One of my recent challenges involves searching data in LDAP directories. After experimenting for a while, I had to test the code. The plan required setting up my own server, configuring it and populating it with some dummy data. I was not enthusiastic about it, because that would extend the scope of the experiment and take a lot of time.
But I got lucky! It turns out there are a lot of public LDAP servers that can be accessed anonymously. In a matter of minutes I was sifting through mountains of interesting data. The juicy part is that the details are tightly correlated - I don't see just emails or just names; I see the name and the email address associated with it. Depending on the directory schema, there may be other data available.
This is a great deal for spammers - email addresses are accompanied by names, and you know which country the person is from (usually derived from the c part of a dn [distinguished name]):
dn: uid=11260,cn=Berliner Volksbank e.G. CA 2004 1,o=Berliner Volksbank e.G.,c=DE
o: FIDUCIA IT AG
cn: Holger R*****
Since many directories are hosted by universities - you can also see which department the person has joined. In this example, you can also see a timestamp that tells you how fresh the data are:
dn: uid=aaa258,ou=Students,o=New York University,st=New York,c=US
cn: Alicia A Alc****ra-Hewitt
givenname: Alicia A
o: New York University
ou: Steinhardt School of Culture, Education, and Human Development
Some directories provide information about mailing lists, which include the email addresses of every subscriber:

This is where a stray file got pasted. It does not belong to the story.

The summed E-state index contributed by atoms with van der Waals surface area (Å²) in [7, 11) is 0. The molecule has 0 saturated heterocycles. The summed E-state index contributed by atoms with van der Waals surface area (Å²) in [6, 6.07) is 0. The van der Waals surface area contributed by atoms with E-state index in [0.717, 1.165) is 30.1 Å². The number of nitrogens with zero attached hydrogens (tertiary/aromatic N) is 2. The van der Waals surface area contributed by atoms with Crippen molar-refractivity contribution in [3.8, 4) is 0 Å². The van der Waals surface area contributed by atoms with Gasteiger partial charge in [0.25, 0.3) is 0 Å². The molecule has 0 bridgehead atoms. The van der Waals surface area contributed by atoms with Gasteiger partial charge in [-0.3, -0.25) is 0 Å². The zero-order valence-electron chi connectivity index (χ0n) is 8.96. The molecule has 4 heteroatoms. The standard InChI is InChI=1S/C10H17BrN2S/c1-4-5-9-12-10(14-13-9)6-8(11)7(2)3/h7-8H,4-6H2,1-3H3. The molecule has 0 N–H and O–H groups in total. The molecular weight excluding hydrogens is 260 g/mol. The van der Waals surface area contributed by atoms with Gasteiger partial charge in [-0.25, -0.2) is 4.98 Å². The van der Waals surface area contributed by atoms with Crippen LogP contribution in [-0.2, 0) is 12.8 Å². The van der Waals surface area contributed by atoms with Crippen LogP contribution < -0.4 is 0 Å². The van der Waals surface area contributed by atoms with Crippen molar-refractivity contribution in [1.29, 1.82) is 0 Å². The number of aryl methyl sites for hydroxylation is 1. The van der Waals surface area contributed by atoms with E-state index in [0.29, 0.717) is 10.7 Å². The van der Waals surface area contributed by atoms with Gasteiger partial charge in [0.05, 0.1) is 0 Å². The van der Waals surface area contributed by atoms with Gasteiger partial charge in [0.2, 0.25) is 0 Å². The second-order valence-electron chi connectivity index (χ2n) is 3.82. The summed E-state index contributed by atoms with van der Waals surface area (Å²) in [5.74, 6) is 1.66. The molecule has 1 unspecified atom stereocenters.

'objectClass': ['top', 'rfc822MailGroup', 'umichExpire'],
In some cases emails are not shown, but knowing a person's name, their email address can be guessed. For example, if you know my name and the pattern for addresses in my company - firstLetterFirstName dot lastName @ company.com, you figure out what the email address is.
Phishers and spammers can exploit this - by targeting and tweaking messages such that the recipient cannot easily discern a phishy message from a real one.
Another handy aspect is that the data are stored in an "easy to use form". For example, many directories have web-based search front-ends, you can run search queries and parse the resulting HTML to extract the data. In contrast, with LDAP you just do the query and extract the data in the form of "a large, properly formatted data file" (see the example above, it was taken directly from a Python console - the emails are in a list, everything is in a dictionary).
If you think about it, you'll probably ask "But isn't this the point of a public directory?". Yes, that is what such directories are for. Unfortunately, this also exposes a lot of personal information that can be used to craft sophisticated phishing attacks.
Some directories provide phone numbers too. You can either spam these people to death with voice robots (it is easy to automate this with Asterisk), or you can rely on this information to refine your email phishing campaigns. After sending them an email, you can call - thus making the email appear legitimate. A skilled social engineer can be very persuasive.
On the bright side, there were several LDAP directories that:
- imposed limits on the number of returned search results
- denied access to some parts of the directory
- used a GUID instead of a real name (supposedly that identifier can be linked to a person in some other database)
If I ever turn to the dark side, LDAP servers would definitely be a top priority in my evil experiments.
The Tufts LDAP is public too (at least from inside the network), and I was wondering why they did that. But the phone number is a dorm line that no one uses anyway. And the only “spam” I’ve got (that got past the filter) were legitimate job offers :P
Comment from: gr8dude [Member]
It is funny, because I did look for you :-)
I found a list of public directories and began sifting through it, looking for places where friends of mine are studying. Tufts wasn’t there, but… the server’s address is just a couple of search queries away.
The directory is readable by anyone and I can tell you that there’s only one person with your last name in it :-)
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